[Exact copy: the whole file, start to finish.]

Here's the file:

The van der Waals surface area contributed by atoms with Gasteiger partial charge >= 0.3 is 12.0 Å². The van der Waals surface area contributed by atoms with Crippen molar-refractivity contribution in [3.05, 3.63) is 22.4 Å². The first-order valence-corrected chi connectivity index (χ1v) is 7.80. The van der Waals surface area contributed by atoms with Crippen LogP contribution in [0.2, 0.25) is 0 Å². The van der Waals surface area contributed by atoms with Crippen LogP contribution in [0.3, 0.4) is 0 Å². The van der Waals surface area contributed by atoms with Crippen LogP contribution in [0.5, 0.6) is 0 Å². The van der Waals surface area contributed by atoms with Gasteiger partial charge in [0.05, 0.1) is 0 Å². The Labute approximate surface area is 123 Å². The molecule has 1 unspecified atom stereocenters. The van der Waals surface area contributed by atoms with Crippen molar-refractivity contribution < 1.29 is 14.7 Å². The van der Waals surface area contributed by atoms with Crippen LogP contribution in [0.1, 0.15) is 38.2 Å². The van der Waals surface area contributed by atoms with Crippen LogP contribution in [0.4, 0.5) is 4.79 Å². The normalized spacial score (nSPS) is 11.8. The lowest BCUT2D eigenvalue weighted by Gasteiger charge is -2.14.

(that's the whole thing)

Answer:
The van der Waals surface area contributed by atoms with Gasteiger partial charge >= 0.3 is 12.0 Å². The van der Waals surface area contributed by atoms with Crippen molar-refractivity contribution in [3.05, 3.63) is 22.4 Å². The first-order valence-corrected chi connectivity index (χ1v) is 7.80. The van der Waals surface area contributed by atoms with Crippen LogP contribution in [0.2, 0.25) is 0 Å². The van der Waals surface area contributed by atoms with Crippen LogP contribution in [0.3, 0.4) is 0 Å². The van der Waals surface area contributed by atoms with Crippen LogP contribution in [0.5, 0.6) is 0 Å². The van der Waals surface area contributed by atoms with Gasteiger partial charge in [0.05, 0.1) is 0 Å². The Labute approximate surface area is 123 Å². The molecule has 1 unspecified atom stereocenters. The van der Waals surface area contributed by atoms with Crippen molar-refractivity contribution < 1.29 is 14.7 Å². The van der Waals surface area contributed by atoms with Crippen LogP contribution in [0.1, 0.15) is 38.2 Å². The van der Waals surface area contributed by atoms with Crippen LogP contribution in [0.4, 0.5) is 4.79 Å². The normalized spacial score (nSPS) is 11.8. The lowest BCUT2D eigenvalue weighted by Gasteiger charge is -2.14.